99 – I’m very lucky.

I called my mom today to tell her my marks (they’re okay, could be better, probably not going to get into med school with grades like these). She doesn’t really comment on them because she’s not the type of parent to get super strict about grades. She’ll mention it when I don’t do well, but in a “I want my kid to do well in school” kind of way, not a “if my kid doesn’t do well, they’ll be punished” kind of way. She used to give me money in high school for getting 7/8 A’s (7 whenever I had P.E.). She gave my brother money whenever he made honour roll or got an A in university. We were bribed to get good grades in a way. But I’m not the type of person to work for grades because of money. I’m not a money person.

She doesn’t bribe me anymore, mostly because I left home (I’m sure if I was at UBC, she’d offer me the same deal she gave my brother which was $50 for every A). I’m a much heavier financial burden now that I’m in Toronto. I think the financially smart decision would’ve been to transfer back to UBC even if that meant taking an extra year to graduate. But if I’m going to be do graduate studies/med school (if I get in), I’d rather not waste an extra year of my life doing undergraduate studies. If it means student loans, then so be it.

I’m very lucky though.

Lucky that my brother is no longer financially dependent on my mom so that I can have the luxury of studying in another city.

Lucky that my mom worked so hard to raise me.

I was and probably still am very, very spoiled. I always got a new computer or laptop when something happened to my old ones (I think I got double the number of upgrades my brother received). I got to do whatever extracurricular activities I wanted to (although I regret piano sometimes for the way it ruined my relationship with my mom many times).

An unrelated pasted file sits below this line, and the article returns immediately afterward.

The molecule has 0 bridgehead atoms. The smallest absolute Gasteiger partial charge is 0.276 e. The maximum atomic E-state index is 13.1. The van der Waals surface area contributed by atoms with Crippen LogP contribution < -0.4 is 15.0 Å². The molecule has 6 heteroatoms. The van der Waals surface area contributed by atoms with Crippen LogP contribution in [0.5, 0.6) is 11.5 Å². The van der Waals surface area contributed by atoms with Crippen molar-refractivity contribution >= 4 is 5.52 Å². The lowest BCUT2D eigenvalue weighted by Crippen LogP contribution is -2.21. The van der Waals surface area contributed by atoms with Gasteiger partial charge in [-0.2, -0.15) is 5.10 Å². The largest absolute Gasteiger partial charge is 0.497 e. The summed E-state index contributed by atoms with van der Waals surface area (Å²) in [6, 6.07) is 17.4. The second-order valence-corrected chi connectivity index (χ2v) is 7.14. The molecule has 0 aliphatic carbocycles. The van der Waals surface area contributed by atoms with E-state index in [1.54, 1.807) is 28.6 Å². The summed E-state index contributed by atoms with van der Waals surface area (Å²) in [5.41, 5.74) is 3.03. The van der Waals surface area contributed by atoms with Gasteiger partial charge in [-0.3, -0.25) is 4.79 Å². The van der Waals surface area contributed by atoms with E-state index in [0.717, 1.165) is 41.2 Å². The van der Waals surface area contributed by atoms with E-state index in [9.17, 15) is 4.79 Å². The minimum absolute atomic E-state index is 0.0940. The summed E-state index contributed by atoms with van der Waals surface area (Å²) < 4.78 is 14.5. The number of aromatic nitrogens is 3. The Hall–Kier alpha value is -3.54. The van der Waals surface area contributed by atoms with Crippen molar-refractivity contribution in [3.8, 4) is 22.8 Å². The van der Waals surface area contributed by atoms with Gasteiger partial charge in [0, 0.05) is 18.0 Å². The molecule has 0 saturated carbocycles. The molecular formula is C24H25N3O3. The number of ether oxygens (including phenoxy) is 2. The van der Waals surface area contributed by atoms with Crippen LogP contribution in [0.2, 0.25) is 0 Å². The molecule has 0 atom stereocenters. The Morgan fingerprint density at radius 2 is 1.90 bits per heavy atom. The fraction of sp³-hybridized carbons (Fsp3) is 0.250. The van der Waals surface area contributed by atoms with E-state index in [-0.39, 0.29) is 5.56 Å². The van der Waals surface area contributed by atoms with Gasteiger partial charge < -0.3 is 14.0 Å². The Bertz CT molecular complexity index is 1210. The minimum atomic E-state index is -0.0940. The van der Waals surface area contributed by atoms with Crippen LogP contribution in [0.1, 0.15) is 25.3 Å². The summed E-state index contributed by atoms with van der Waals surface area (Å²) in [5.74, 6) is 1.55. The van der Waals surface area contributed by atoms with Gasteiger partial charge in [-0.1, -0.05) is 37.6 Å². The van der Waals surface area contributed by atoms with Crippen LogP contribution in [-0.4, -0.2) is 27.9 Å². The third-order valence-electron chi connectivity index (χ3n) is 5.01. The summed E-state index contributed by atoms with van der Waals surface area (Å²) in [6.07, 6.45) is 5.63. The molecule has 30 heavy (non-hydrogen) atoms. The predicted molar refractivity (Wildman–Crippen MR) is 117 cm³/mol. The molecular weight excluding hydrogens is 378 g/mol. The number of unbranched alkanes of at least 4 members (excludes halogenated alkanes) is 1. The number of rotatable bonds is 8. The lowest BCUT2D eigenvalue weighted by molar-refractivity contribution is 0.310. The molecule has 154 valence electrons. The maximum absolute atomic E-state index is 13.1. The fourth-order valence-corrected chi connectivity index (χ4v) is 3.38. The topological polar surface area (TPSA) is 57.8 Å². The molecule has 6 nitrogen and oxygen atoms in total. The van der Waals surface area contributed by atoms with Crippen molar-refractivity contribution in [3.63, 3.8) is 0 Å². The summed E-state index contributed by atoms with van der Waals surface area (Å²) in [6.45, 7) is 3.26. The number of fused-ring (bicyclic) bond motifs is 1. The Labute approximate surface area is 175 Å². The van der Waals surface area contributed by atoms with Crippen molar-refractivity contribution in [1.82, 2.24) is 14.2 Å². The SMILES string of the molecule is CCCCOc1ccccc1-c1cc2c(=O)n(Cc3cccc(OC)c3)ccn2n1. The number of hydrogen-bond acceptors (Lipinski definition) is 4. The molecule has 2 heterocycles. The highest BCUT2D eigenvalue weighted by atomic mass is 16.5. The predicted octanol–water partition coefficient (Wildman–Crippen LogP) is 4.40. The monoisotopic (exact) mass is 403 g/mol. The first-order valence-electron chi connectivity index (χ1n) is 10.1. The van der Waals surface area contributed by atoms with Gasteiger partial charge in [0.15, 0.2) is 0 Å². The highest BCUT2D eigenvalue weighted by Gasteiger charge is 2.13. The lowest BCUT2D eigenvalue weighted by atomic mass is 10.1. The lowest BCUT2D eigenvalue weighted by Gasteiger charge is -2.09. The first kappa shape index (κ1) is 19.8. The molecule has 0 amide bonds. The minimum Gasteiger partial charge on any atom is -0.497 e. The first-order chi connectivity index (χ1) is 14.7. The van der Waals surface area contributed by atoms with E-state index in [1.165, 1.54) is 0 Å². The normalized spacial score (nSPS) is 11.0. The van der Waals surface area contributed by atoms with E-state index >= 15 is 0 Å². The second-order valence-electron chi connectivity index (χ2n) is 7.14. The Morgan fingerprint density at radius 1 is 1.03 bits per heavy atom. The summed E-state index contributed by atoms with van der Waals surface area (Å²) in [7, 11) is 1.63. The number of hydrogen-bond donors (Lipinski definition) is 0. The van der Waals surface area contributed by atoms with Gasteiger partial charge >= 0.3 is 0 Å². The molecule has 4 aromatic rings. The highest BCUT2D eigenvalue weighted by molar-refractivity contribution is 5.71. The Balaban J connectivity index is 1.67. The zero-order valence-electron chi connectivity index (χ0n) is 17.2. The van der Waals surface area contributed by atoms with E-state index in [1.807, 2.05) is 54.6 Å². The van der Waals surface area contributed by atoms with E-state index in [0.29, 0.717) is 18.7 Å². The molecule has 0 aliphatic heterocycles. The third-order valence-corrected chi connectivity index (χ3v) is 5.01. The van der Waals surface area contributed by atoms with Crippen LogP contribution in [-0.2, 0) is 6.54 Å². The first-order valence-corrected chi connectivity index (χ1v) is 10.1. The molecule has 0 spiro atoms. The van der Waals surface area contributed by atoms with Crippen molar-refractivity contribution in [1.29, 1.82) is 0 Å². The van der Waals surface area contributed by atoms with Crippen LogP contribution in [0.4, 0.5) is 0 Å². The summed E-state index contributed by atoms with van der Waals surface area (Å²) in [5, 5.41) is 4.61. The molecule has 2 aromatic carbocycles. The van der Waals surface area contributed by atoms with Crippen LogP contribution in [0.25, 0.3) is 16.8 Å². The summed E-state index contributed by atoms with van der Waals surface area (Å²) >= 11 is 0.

I am lucky that my mom endured so many long hours of work. That she made the effort to drive me to my various lessons despite being busy. That she bought me so many things despite not really having the money.

She was and is still very smart.

She wasn’t as lucky as I am.

She was a straight A student that didn’t have the money to go to college. She chose instead to work and take care of her family. She started cooking from a very young age, taking over parental responsibilities for her siblings. And I really respect and admire her for that.

I am very lucky.

When I was younger, I would often become envious of others when I heard about all the places they’ve visited and all the things that they’ve seen. Because we never had the money to go on trips like that. Didn’t really even have the money to travel locally (I’ve never even been to Banff or Calgary or even Edmonton, all of which I’ve always wanted to go). I don’t resent that fact any longer. Now that I’ve grown up to understand how much my mother sacrificed to raise me. Someday, I want to earn enough money to go travelling with her. To let her know how much I appreciate her.

I am reflecting on all this right now, because I’m worried about her.

There hasn’t been very much work for her lately.

Which means I am even more of a financial burden than I normally am.

I know we’ll be okay.

My dad is working these days (although I don’t like him, at least he’s providing for our family).

And my brother is doing his thing.

So we’ll probably be okay.

But I just really want to go home and stop wasting all of this money.

That means I have to study really hard and do really well.

I also want to experience as much as possible – to make this all worthwhile.

That’s a delicate balance.

I’ll do my best.

I love you, Mom.

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